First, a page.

7 of 9 people found the following review helpful
1968's Fiery Furnaces,
This review is from: Song Cycle (Audio CD)
Parks was a child actor from Hollywood with a talent for words and an old-fashioned take on things. He famously collaborated with Brian Wilson, but more tellingly wrote "Come in the Sunshine" for Harper's Bizarre.
This album is like Harper's Bizarre if they had been truly bizarre. We get snatches of other tunes, apparently "wrong" key changes, instruments it's almost impossible to identify, polyrythymic effects married to slightly effete vocals, tunes apparently rooted in the 1920s flapper-scene Americana and plenty of playful fun (where else can you get a tune called "Van Dyke Parks" published in the Public Domain and a tune called "Public Domain" published by Van Dyke Parks?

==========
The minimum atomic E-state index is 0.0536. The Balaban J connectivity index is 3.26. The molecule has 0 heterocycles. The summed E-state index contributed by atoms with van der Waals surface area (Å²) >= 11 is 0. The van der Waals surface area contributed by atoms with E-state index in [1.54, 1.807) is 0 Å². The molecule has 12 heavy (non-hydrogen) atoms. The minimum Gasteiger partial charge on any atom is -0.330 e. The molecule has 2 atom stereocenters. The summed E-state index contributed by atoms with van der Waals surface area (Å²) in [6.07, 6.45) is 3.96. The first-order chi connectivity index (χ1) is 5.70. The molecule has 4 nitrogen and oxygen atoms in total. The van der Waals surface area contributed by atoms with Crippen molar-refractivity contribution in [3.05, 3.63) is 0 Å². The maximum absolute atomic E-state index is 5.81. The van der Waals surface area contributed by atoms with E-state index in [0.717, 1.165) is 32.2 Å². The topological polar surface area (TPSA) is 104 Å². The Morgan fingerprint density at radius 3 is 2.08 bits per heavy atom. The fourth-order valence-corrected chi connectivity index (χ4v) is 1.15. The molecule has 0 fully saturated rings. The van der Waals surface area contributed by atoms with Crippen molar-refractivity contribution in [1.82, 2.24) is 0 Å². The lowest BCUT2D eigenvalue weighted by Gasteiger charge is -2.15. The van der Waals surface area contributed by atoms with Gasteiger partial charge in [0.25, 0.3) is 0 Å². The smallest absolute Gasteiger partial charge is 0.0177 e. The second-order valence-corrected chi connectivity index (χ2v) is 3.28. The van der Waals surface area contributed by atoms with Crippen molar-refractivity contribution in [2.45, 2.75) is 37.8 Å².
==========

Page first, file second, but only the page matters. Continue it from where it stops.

Why does this record divide reviews so much? I've just been looking at the Amazon reviews for the Fiery Furnaces and it strikes me first how much the reviews of both are polarized as well as how similar the music is. More than the Furnaces, even, Park's music sounds like what a music-hall revue might sound like after you've been given a deadly cocktail of narcotics and you're about to die. Underwater.
Why do people like this, then? Becuase it doesn't give up all it's secrets on the first (or fifth) listen. Even after years of listening, I'm still noticing things I've not noticed before. It flaunts its differences and revels in its eccentricity.
If you've a taste for brave experiemental music, where the unexpected can happen at any time, then this one's a must. What do you mean, not available?